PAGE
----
I'm not sure whether David Aaronovitch's book satisfies its subtitle "The Role of Conspiracy Theory in Shaping Modern History," but the author sets about examining and debunking a broad range of conspiracy theories from the anti-Semitic Protocols of the Elders of Zion to the anti-Obama Birther movement. While by no means comprehensive, the book covers a good representative sample of the "alternative histories" concocted over the last century. In addition to providing ammunition for arguing with conspiracists, the book is very entertaining.
I bought this book for my wife last year because she enjoys reading about conspiracy theories even though she doesn't believe most of them. I thought she read it, but this week she grabbed it away from me to read about the death of Vince Foster. Taking books away from me while I'm reading them -- especially a book that passed the last six months in a stack beside her chair -- is not one of her more endearing qualities.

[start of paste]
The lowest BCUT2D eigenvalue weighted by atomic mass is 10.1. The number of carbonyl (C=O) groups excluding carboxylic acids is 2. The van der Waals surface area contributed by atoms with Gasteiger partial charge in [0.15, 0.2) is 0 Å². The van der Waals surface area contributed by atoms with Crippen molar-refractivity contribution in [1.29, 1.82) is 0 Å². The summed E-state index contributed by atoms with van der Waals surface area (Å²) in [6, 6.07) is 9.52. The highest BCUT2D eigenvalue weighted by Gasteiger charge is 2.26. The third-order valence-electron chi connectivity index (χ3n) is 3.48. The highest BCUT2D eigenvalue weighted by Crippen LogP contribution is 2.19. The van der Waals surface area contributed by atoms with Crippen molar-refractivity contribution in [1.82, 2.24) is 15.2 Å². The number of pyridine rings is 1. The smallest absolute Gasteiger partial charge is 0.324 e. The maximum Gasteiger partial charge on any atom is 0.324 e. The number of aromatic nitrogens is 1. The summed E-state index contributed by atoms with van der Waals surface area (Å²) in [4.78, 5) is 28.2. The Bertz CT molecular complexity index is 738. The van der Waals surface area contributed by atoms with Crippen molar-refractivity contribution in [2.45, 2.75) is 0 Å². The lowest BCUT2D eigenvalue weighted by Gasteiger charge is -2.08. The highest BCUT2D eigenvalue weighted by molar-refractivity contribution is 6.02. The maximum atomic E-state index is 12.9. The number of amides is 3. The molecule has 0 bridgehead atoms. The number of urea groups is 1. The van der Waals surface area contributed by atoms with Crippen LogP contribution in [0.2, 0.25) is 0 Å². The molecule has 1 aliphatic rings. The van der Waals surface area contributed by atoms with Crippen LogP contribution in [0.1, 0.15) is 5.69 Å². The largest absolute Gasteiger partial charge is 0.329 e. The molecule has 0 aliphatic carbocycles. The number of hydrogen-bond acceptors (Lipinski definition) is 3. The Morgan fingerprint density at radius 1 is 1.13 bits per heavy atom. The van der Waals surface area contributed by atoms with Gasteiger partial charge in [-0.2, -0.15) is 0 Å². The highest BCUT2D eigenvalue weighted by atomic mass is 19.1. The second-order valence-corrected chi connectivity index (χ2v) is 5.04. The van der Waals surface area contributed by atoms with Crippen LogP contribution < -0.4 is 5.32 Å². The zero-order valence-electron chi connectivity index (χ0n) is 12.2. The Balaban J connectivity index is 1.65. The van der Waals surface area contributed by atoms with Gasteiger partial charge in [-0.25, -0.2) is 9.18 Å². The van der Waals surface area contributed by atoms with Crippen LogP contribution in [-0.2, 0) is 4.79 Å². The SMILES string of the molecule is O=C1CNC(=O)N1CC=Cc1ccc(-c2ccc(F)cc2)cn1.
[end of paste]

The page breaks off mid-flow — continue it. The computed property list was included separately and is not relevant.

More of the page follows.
Anyway, I enjoyed Voodoo Histories, but naturally Aaronovitch has his detractors at Amazon.com where he gets about the same number of 5-star and 1-star reviews. Unsurprisingly, conspiracy theorists insist that the author has been duped.